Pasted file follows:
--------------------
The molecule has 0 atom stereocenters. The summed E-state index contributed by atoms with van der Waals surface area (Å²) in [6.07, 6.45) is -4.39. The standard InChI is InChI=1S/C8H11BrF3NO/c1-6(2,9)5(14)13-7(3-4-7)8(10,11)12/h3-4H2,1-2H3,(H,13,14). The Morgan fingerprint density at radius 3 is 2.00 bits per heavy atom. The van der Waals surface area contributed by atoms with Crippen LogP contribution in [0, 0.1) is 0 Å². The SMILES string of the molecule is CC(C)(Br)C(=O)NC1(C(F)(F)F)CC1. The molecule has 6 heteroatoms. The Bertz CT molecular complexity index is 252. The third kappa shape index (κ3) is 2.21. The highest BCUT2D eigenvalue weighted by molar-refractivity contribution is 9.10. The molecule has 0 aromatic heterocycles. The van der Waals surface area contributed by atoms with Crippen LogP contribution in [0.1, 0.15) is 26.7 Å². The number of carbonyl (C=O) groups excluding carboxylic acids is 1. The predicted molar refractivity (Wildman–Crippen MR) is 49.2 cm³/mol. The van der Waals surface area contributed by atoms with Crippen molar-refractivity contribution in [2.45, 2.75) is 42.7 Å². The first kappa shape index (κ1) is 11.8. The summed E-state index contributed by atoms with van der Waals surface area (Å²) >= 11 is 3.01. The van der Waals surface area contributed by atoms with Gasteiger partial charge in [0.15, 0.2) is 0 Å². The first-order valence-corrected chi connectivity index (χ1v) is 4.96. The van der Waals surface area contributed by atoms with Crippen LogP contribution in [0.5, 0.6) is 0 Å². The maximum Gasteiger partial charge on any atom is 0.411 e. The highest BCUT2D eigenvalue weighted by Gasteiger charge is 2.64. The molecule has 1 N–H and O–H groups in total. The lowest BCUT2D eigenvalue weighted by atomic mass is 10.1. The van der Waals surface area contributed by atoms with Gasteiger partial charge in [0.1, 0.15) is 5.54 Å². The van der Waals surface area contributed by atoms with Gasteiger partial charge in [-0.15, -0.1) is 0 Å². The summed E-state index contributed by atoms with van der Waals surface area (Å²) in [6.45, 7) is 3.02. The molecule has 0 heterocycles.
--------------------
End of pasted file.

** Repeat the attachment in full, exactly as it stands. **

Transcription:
The molecule has 0 atom stereocenters. The summed E-state index contributed by atoms with van der Waals surface area (Å²) in [6.07, 6.45) is -4.39. The standard InChI is InChI=1S/C8H11BrF3NO/c1-6(2,9)5(14)13-7(3-4-7)8(10,11)12/h3-4H2,1-2H3,(H,13,14). The Morgan fingerprint density at radius 3 is 2.00 bits per heavy atom. The van der Waals surface area contributed by atoms with Crippen LogP contribution in [0, 0.1) is 0 Å². The SMILES string of the molecule is CC(C)(Br)C(=O)NC1(C(F)(F)F)CC1. The molecule has 6 heteroatoms. The Bertz CT molecular complexity index is 252. The third kappa shape index (κ3) is 2.21. The highest BCUT2D eigenvalue weighted by molar-refractivity contribution is 9.10. The molecule has 0 aromatic heterocycles. The van der Waals surface area contributed by atoms with Crippen LogP contribution in [0.1, 0.15) is 26.7 Å². The number of carbonyl (C=O) groups excluding carboxylic acids is 1. The predicted molar refractivity (Wildman–Crippen MR) is 49.2 cm³/mol. The van der Waals surface area contributed by atoms with Crippen molar-refractivity contribution in [2.45, 2.75) is 42.7 Å². The first kappa shape index (κ1) is 11.8. The summed E-state index contributed by atoms with van der Waals surface area (Å²) >= 11 is 3.01. The van der Waals surface area contributed by atoms with Gasteiger partial charge in [0.15, 0.2) is 0 Å². The first-order valence-corrected chi connectivity index (χ1v) is 4.96. The van der Waals surface area contributed by atoms with Crippen LogP contribution in [0.5, 0.6) is 0 Å². The maximum Gasteiger partial charge on any atom is 0.411 e. The highest BCUT2D eigenvalue weighted by Gasteiger charge is 2.64. The molecule has 1 N–H and O–H groups in total. The lowest BCUT2D eigenvalue weighted by atomic mass is 10.1. The van der Waals surface area contributed by atoms with Gasteiger partial charge in [0.1, 0.15) is 5.54 Å². The van der Waals surface area contributed by atoms with Gasteiger partial charge in [-0.15, -0.1) is 0 Å². The summed E-state index contributed by atoms with van der Waals surface area (Å²) in [6.45, 7) is 3.02. The molecule has 0 heterocycles.